But indeed, we have to realize that we are not the policeman of the world. We cannot nation build, and presidential candidates on both sides generally tell the people that is what they want and the people say, “Keep the fingers crossed. Hope it’s true.” But then once again, our policies continue down the road and we never seem to have the energy to back off of this, and I emphasize once again that I think we could keep our eye on the target, emphasize what we should be doing if we went to war a lot more cautiously, that if we have an enemy that we have to fight in our national defense, then there is a declaration of war.
Steve Kagen: Will the gentleman yield for a moment?
Ron Paul: I will yield.
Representative Steven Kagen: You know, at the beginning, in the formation of the United States, we had an outside observer come over here, Alexis de Tocqueville, and de Tocqueville observed that with our republic, it would be very difficult to get this country, this nation, to go to war. But once involved in a war, very difficult to stop it, and I think that MO, that picture, that frame is in part what’s happening here. Now, that we are involved in a ground game in other areas of the world, it’s very difficult for our republic to pull back.
Event: House Floor Special Order: A True Bipartisan Effort
Chairman: Mr. Paul.
Ron Paul: I thank you for yielding. I wanted to just make a couple of points in closing. The statement at the beginning of this war was made that it’s different this time. Even though the history is well known about Afghanistan, it’s ancient history, but it’s different this time because we’re different and it’s not going to have the same result. But so far, you know, they haven’t caught Osama bin Laden and we don’t have a national government really. We don’t have really honest elections. We haven’t won the hearts and minds of the people. There is a lot of dissension and it’s a miserable place, so it’s really a total failure. We really learn the costs, the cost of life and limb and money. I mean, it is just a total failure. The thought that we would pursue this and expand it and send more troops just blows my mind and I want to just mention a couple of things I think are bad arguments. One is that we’re involved there. We’ve invested too much and therefore we have to save face because it would look terrible if we had to leave.
But you know, it’s like in medicine. What if we in medicine, we’re doing the wrong things and make the wrong diagnosis. But we keep doing it to prove that we’re right? Or are we going to listen to the patient and to the results.
Steve Kagen: You’d lose your license.
Ron Paul: Yeah, that’s right. But it seems like politicians don’t lose their license and maybe they should and maybe there will be more this year or something. But the other argument they make is if you take a less militant viewpoint, as we all do, that we’re not supportive of the troops. The troops don’t believe that. The troops I talked to, the one Walter talks to, I mean, they know we care about them and they shouldn’t be put in harm’s way unless it’s absolutely necessary. This other argument is, but we got to go over there to kill them because they want to kill us.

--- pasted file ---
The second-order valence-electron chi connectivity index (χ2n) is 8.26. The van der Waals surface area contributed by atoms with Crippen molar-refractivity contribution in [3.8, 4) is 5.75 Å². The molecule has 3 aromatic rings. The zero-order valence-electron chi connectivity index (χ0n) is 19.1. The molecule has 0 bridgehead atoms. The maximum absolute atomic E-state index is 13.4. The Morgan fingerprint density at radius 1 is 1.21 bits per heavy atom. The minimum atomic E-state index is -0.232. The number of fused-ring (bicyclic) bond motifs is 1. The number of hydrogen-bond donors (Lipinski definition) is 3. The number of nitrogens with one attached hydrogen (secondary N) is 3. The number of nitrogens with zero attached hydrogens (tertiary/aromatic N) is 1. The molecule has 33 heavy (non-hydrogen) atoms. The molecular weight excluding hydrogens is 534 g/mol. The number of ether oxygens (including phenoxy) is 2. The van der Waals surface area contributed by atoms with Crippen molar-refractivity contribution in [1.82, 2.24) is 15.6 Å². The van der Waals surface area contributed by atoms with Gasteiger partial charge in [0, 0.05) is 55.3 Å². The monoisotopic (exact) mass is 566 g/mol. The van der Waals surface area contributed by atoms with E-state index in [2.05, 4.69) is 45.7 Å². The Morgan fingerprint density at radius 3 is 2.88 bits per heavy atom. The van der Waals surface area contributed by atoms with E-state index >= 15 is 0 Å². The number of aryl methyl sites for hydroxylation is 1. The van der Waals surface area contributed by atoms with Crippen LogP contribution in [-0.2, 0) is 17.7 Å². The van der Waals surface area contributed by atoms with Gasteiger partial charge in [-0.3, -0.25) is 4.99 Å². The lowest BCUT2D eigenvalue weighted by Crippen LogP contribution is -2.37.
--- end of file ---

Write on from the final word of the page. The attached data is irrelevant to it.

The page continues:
Well, like I mentioned before, it wasn’t the Afghans that came over here. By going into their country and killing them, we’re going to create more terrorists and the more people we send, the more terrorists and the more we have to kill. And now, it’s spreading. This is the one I’m worried about in this war. You know, there was one individual, I don’t know his name, but they believed he was in Pakistan. So he was part of the terrorist group, the people who were opposing the occupation. So they sent fifteen cruise missiles, drones, over, looking for him. It took the fifteenth when they killed him, but fourteen landed and there was an estimate made that about 1,000 civilians was killed in this manner. How many more terrorists have we developed under those circumstances?
I do want to have one minute here to read a quote and I’ll yield back. But this quote comes from a Russian general talking to Gorbachev, and Gorbachev went into office in 1985 and this was a year later, and the general was talking to Gorbachev and he says… and this is after…. just think, Gorbachev was in office one year. He had a problem. He was trying to get out. He didn’t get until 1989. But the general says, “Military actions in Afghanistan will soon be seven years old and so Mr. Gorbachev, at a November 1986 Politburo session, “There is no single piece of land in this country which has not been occupied by a Soviet soldier. Nonetheless, the majority of the territory remains in the hands of the rebels.” It reminds of the conversation between Colonel Tou and some nurses after Vietnam and some of our colonels says, “You know, we defeated you in every battle in Vietnam,” and Tou looked at me and says, “Yes, I agree, but it was also irrelevant.” I yield back.
Chairman: Thank you very much and…
(A little time later)
Steve Kagen: Mr. Paul.
Ron Paul: Yes, I would like to just make one more comment as we close this special order. You know, I opened my remarks about talking about Barbara Tuchman’s “The March of Folly” and we are on the same course and I would say it’s time to march home. I’m not for sending any more troops. It’s very clear in my mind. If the job isn’t getting done and we don’t know what we are there for, I would say, it’s time to come home because I fear and it’s been brought up. Congressman McGovern has brought it up and everybody has talked about the finances of this because it is known that all great nations, when they spread themselves to thinly around the world, they go bankrupt and that’s essentially what happened to the Soviet system and they fell apart for economic reasons. So there are trillions of dollars spent in this operation and we’re flat out broke. Two trillion dollar increase in the national debt last year and it just won’t continue. So we may not get our debate on the floor. We may not be persuasive enough, you know, to change this course, but I tell you what, the course will be changed. But let’s hope they accept some of our suggestion because when a nation crumbles for financial reasons, that’s much more dangerous than us taking the tough stand and saying, “It’s time to come home.”
Chairman: Thank you, Mr. Paul.